In North Delhi, which is a BJP bastion, the party has posted a big win taking 59 of the 104 wards. The Congress managed just 29 seats, albeit a gain of 6 from 2007.
In East Delhi, the Congress gained 4 wards, taking its tally to 19, a distant second to the BJP's 35 in the 64-ward corporation.
The mandate for South Delhi, which saw turnouts as low as 37% in some areas is hung. Of the 104 wards, the BJP bagged 44 and the Congress 30. Here smaller parties and independents seem to hold the key as they have managed to win in 30 wards.
For both the national parties these results mean more than just control of a civic body. The BJP said this was a semifinal ahead of the Delhi Assembly elections, due in about 18 months. The party is still smarting over the rout it got at the hands of the Congress in the 2009 Lok Sabha elections when the Congress won all the 7 seats in Delhi. Retaing power in the local bodies was thus important.
For the Congress, these elections were being seen as a big test for Delhi Chief Minister Sheila Dikshit so close to the Assembly elections. As it became clear that the BJP was winning, a smiling party president Nitin Gadkari seemed to say watch this space. He said, "the BJP is emerging as an alternative."
"We have had majority in all three zones. We have done a good job and the public has supported us. As long as the Congress is concerned, the issues of price rise, corruption and anger over it has come out this time against the UPA," Mr Gadkari said. The MCD election results, he promised, would reflect in next year's Assembly polls. "
The BJP also says the Congress' move to split the MCD ingto three did not quite help its cause. "Anti-incumbency played against the Congress government in Delhi and the Centre. Trifurcation of MCD has not helped the Congress get any political advantage," BJP's Delhi veteran VK Malhotra said.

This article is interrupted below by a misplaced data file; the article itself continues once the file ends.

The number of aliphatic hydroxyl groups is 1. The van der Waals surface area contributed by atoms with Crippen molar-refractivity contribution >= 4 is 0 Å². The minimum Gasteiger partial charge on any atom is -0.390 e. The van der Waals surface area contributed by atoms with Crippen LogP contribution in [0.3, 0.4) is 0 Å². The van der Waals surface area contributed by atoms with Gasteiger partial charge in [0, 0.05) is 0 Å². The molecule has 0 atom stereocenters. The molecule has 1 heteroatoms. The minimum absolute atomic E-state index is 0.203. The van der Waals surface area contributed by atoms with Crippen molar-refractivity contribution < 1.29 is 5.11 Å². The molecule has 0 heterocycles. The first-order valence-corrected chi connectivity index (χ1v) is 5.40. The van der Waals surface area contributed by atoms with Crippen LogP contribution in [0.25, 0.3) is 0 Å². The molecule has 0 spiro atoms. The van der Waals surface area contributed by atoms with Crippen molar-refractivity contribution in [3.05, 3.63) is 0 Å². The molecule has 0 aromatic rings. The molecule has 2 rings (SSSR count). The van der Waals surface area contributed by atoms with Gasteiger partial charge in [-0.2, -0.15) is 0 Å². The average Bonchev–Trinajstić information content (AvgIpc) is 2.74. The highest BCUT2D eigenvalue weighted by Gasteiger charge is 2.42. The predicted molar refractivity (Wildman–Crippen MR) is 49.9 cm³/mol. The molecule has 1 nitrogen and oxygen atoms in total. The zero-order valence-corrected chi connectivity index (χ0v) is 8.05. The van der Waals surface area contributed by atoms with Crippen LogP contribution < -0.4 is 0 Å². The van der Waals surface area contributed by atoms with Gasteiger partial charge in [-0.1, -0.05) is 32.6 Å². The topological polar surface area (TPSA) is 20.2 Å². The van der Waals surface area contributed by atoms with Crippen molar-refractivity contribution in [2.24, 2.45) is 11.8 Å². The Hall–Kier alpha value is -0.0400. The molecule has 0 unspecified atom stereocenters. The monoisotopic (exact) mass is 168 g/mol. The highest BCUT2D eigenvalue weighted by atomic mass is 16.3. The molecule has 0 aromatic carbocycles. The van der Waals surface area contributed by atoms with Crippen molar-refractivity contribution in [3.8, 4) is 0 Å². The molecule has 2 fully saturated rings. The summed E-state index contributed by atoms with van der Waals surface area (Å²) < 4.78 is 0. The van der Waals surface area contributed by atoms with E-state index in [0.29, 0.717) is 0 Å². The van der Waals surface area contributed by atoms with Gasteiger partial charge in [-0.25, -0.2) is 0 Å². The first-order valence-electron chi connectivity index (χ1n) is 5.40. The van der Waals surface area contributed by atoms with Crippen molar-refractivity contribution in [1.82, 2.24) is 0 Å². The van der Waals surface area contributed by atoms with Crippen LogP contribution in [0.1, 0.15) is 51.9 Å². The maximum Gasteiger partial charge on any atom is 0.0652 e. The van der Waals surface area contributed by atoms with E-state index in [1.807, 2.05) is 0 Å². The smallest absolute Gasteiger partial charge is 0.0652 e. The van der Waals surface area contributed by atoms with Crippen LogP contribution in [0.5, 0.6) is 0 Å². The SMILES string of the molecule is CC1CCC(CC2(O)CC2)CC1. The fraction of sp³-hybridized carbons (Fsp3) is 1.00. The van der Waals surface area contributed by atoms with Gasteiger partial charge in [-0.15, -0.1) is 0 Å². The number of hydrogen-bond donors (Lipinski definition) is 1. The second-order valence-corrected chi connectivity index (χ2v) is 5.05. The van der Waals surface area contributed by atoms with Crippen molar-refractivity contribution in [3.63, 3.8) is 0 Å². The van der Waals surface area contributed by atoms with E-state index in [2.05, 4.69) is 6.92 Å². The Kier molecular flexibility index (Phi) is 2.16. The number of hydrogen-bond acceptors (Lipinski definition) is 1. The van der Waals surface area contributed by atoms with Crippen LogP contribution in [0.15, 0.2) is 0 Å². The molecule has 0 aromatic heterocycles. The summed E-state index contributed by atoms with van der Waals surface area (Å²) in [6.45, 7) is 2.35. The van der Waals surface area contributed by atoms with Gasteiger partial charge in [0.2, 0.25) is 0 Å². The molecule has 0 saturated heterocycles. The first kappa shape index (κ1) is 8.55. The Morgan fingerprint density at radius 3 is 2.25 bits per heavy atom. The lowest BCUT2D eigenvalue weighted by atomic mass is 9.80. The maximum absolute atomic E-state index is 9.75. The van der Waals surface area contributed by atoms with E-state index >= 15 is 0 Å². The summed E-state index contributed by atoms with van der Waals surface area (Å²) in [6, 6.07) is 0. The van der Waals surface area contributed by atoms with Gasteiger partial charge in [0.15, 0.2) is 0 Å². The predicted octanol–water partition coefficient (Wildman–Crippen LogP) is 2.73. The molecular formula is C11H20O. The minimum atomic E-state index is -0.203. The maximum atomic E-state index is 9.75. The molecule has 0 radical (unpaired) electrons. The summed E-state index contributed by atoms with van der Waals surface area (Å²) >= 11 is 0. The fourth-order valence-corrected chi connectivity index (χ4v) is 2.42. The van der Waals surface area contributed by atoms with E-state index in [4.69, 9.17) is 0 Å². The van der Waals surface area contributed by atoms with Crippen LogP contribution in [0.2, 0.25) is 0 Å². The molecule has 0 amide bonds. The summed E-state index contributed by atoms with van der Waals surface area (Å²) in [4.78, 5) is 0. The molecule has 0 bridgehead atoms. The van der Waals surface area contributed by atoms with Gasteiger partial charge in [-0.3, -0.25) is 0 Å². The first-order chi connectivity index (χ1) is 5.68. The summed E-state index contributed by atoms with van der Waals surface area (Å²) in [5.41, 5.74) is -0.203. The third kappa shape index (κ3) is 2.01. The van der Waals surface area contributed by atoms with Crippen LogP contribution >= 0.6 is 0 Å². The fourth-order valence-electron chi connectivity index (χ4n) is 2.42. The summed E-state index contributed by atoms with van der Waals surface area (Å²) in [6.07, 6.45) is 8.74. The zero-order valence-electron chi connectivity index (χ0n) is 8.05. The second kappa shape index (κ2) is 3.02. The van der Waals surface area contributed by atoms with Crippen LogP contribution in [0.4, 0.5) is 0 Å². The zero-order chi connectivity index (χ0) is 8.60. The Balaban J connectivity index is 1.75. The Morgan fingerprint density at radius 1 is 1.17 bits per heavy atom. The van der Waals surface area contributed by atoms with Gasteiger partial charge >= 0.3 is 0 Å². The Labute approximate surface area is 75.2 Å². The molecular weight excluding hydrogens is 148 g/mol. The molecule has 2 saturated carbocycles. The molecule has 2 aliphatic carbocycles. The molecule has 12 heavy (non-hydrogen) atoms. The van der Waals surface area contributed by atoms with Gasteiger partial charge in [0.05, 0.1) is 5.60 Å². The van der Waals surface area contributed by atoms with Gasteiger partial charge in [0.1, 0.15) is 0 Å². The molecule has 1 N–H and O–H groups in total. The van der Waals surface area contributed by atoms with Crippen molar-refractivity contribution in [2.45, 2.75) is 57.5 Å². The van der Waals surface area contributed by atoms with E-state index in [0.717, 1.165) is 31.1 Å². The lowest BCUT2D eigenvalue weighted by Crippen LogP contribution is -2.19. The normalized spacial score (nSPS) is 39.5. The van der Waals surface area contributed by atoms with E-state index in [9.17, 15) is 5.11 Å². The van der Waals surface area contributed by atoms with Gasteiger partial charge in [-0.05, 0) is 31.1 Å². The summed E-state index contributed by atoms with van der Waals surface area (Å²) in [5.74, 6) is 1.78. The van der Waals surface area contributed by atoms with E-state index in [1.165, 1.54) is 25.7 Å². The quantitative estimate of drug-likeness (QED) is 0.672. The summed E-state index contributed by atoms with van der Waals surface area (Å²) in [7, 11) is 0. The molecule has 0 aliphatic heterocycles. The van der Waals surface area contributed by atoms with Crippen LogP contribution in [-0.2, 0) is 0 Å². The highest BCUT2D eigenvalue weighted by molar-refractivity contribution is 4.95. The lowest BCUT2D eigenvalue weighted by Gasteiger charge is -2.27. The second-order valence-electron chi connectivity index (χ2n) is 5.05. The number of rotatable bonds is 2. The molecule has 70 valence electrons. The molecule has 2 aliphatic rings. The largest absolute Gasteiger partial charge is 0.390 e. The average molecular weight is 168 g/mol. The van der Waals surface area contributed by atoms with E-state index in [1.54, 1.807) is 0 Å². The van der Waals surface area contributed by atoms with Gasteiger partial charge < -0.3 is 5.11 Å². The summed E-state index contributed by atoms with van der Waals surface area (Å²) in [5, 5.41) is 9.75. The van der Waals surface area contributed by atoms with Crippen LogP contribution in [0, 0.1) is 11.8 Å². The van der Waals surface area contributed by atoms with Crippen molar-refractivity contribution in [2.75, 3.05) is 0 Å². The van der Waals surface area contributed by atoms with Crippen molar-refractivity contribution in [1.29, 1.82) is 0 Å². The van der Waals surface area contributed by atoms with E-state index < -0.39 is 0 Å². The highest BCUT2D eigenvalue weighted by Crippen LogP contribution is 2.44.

The Congress, which had few words to share, sought to downplay it saying this was "only civic polls" and should be seen as that and no more. The party insisted that the results would have no bearing on Delhi Assembly elections, due in about 18 months. " This decision was against our expectations, but we respect the decision of the people Last time the BJP had won the MCD polls but Congress came to power in Assembly. The Congress even went on to win all the seven Parliament seats. MCD polls should be seen only as MCD polls," Congress spokesperson Rashid Alvi said.
In the 2007 elections to an undivided MCD, the BJP had won 144 wards against the Congress' 59 and the BSP's 12.
Polling for all the wards spread in three corporations - East, South and North - was held on Sunday when over 55 per cent voters came out to vote. There are 104 wards each in the South and North corporations and 64 in the East. Of these, 138 seats are reserved for women. South has the highest number of 904 candidates followed by North (885) and East (634).